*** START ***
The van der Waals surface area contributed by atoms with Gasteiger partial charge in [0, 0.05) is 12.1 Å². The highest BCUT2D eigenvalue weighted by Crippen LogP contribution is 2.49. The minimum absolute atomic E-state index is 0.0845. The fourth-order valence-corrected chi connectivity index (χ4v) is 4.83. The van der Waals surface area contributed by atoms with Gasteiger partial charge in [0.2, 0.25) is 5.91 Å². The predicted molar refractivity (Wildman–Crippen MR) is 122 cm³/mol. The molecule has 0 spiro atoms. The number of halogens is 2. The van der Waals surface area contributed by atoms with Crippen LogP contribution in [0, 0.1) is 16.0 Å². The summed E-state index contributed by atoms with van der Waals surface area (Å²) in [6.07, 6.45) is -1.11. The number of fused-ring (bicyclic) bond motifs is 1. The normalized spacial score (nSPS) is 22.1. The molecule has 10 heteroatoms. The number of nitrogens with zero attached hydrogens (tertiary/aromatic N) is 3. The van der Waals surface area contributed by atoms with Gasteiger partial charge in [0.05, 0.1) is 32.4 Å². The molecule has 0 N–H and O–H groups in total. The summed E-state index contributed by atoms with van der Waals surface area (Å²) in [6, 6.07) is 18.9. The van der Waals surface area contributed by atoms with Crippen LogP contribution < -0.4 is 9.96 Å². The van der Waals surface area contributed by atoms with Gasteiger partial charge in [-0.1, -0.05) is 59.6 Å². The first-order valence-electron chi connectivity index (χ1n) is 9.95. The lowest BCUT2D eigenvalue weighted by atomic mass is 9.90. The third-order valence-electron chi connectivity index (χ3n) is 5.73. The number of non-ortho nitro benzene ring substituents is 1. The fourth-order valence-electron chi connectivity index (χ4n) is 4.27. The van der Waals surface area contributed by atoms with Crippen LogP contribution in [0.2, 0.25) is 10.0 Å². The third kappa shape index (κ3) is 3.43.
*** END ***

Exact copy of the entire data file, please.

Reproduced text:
The van der Waals surface area contributed by atoms with Gasteiger partial charge in [0, 0.05) is 12.1 Å². The highest BCUT2D eigenvalue weighted by Crippen LogP contribution is 2.49. The minimum absolute atomic E-state index is 0.0845. The fourth-order valence-corrected chi connectivity index (χ4v) is 4.83. The van der Waals surface area contributed by atoms with Gasteiger partial charge in [0.2, 0.25) is 5.91 Å². The predicted molar refractivity (Wildman–Crippen MR) is 122 cm³/mol. The molecule has 0 spiro atoms. The number of halogens is 2. The van der Waals surface area contributed by atoms with Crippen LogP contribution in [0, 0.1) is 16.0 Å². The summed E-state index contributed by atoms with van der Waals surface area (Å²) in [6.07, 6.45) is -1.11. The number of fused-ring (bicyclic) bond motifs is 1. The normalized spacial score (nSPS) is 22.1. The molecule has 10 heteroatoms. The number of nitrogens with zero attached hydrogens (tertiary/aromatic N) is 3. The van der Waals surface area contributed by atoms with Gasteiger partial charge in [0.05, 0.1) is 32.4 Å². The molecule has 0 N–H and O–H groups in total. The summed E-state index contributed by atoms with van der Waals surface area (Å²) in [6, 6.07) is 18.9. The van der Waals surface area contributed by atoms with Crippen LogP contribution < -0.4 is 9.96 Å². The van der Waals surface area contributed by atoms with Gasteiger partial charge in [-0.1, -0.05) is 59.6 Å². The first-order valence-electron chi connectivity index (χ1n) is 9.95. The lowest BCUT2D eigenvalue weighted by atomic mass is 9.90. The third-order valence-electron chi connectivity index (χ3n) is 5.73. The number of non-ortho nitro benzene ring substituents is 1. The fourth-order valence-electron chi connectivity index (χ4n) is 4.27. The van der Waals surface area contributed by atoms with Crippen LogP contribution in [0.2, 0.25) is 10.0 Å². The third kappa shape index (κ3) is 3.43.